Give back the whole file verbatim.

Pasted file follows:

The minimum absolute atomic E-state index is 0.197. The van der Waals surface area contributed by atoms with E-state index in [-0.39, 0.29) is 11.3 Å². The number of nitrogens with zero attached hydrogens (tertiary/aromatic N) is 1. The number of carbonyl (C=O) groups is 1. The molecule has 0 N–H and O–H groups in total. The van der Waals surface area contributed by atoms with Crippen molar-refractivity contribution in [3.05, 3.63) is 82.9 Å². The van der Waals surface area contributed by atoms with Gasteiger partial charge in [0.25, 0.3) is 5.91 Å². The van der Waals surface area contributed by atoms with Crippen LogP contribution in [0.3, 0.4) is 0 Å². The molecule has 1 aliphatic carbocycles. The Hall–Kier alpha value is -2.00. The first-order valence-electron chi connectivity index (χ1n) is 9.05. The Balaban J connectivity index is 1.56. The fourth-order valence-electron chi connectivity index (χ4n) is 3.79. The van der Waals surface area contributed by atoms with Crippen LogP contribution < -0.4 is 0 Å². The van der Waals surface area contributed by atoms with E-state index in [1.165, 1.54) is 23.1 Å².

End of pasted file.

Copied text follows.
The minimum absolute atomic E-state index is 0.197. The van der Waals surface area contributed by atoms with E-state index in [-0.39, 0.29) is 11.3 Å². The number of nitrogens with zero attached hydrogens (tertiary/aromatic N) is 1. The number of carbonyl (C=O) groups is 1. The molecule has 0 N–H and O–H groups in total. The van der Waals surface area contributed by atoms with Crippen molar-refractivity contribution in [3.05, 3.63) is 82.9 Å². The van der Waals surface area contributed by atoms with Gasteiger partial charge in [0.25, 0.3) is 5.91 Å². The van der Waals surface area contributed by atoms with Crippen LogP contribution in [0.3, 0.4) is 0 Å². The molecule has 1 aliphatic carbocycles. The Hall–Kier alpha value is -2.00. The first-order valence-electron chi connectivity index (χ1n) is 9.05. The Balaban J connectivity index is 1.56. The fourth-order valence-electron chi connectivity index (χ4n) is 3.79. The van der Waals surface area contributed by atoms with Crippen LogP contribution < -0.4 is 0 Å². The van der Waals surface area contributed by atoms with E-state index in [1.165, 1.54) is 23.1 Å².